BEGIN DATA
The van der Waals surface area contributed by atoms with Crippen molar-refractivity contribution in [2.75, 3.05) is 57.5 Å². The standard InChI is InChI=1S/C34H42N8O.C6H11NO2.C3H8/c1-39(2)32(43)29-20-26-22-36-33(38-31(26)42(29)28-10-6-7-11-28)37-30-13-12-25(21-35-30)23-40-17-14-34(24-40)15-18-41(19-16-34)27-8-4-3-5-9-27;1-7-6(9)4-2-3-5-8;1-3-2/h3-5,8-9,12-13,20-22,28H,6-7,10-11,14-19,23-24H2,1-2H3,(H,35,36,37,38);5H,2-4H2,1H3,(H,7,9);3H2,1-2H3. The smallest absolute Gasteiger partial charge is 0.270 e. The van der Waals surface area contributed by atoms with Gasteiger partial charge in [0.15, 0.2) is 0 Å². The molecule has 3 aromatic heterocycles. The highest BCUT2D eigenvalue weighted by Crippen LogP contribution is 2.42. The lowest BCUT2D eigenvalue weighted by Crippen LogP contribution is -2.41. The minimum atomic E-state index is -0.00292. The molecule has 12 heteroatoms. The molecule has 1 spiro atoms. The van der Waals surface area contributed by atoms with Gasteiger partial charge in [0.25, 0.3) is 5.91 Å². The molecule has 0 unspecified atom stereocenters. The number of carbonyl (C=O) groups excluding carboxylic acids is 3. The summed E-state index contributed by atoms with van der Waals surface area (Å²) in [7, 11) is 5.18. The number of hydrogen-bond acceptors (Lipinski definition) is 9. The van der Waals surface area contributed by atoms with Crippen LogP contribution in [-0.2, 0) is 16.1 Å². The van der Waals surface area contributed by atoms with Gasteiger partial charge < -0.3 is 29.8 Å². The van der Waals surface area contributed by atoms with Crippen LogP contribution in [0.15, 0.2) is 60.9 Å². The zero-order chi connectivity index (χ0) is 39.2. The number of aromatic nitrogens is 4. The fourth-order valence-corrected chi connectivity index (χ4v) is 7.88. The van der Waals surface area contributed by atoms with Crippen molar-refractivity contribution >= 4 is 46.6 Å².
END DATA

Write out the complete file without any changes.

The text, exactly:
The van der Waals surface area contributed by atoms with Crippen molar-refractivity contribution in [2.75, 3.05) is 57.5 Å². The standard InChI is InChI=1S/C34H42N8O.C6H11NO2.C3H8/c1-39(2)32(43)29-20-26-22-36-33(38-31(26)42(29)28-10-6-7-11-28)37-30-13-12-25(21-35-30)23-40-17-14-34(24-40)15-18-41(19-16-34)27-8-4-3-5-9-27;1-7-6(9)4-2-3-5-8;1-3-2/h3-5,8-9,12-13,20-22,28H,6-7,10-11,14-19,23-24H2,1-2H3,(H,35,36,37,38);5H,2-4H2,1H3,(H,7,9);3H2,1-2H3. The smallest absolute Gasteiger partial charge is 0.270 e. The van der Waals surface area contributed by atoms with Gasteiger partial charge in [0.15, 0.2) is 0 Å². The molecule has 3 aromatic heterocycles. The highest BCUT2D eigenvalue weighted by Crippen LogP contribution is 2.42. The lowest BCUT2D eigenvalue weighted by Crippen LogP contribution is -2.41. The minimum atomic E-state index is -0.00292. The molecule has 12 heteroatoms. The molecule has 1 spiro atoms. The van der Waals surface area contributed by atoms with Gasteiger partial charge in [0.25, 0.3) is 5.91 Å². The molecule has 0 unspecified atom stereocenters. The number of carbonyl (C=O) groups excluding carboxylic acids is 3. The summed E-state index contributed by atoms with van der Waals surface area (Å²) in [7, 11) is 5.18. The number of hydrogen-bond acceptors (Lipinski definition) is 9. The van der Waals surface area contributed by atoms with Crippen LogP contribution in [-0.2, 0) is 16.1 Å². The van der Waals surface area contributed by atoms with Gasteiger partial charge < -0.3 is 29.8 Å². The van der Waals surface area contributed by atoms with Crippen LogP contribution in [0.15, 0.2) is 60.9 Å². The zero-order chi connectivity index (χ0) is 39.2. The number of aromatic nitrogens is 4. The fourth-order valence-corrected chi connectivity index (χ4v) is 7.88. The van der Waals surface area contributed by atoms with Crippen molar-refractivity contribution >= 4 is 46.6 Å².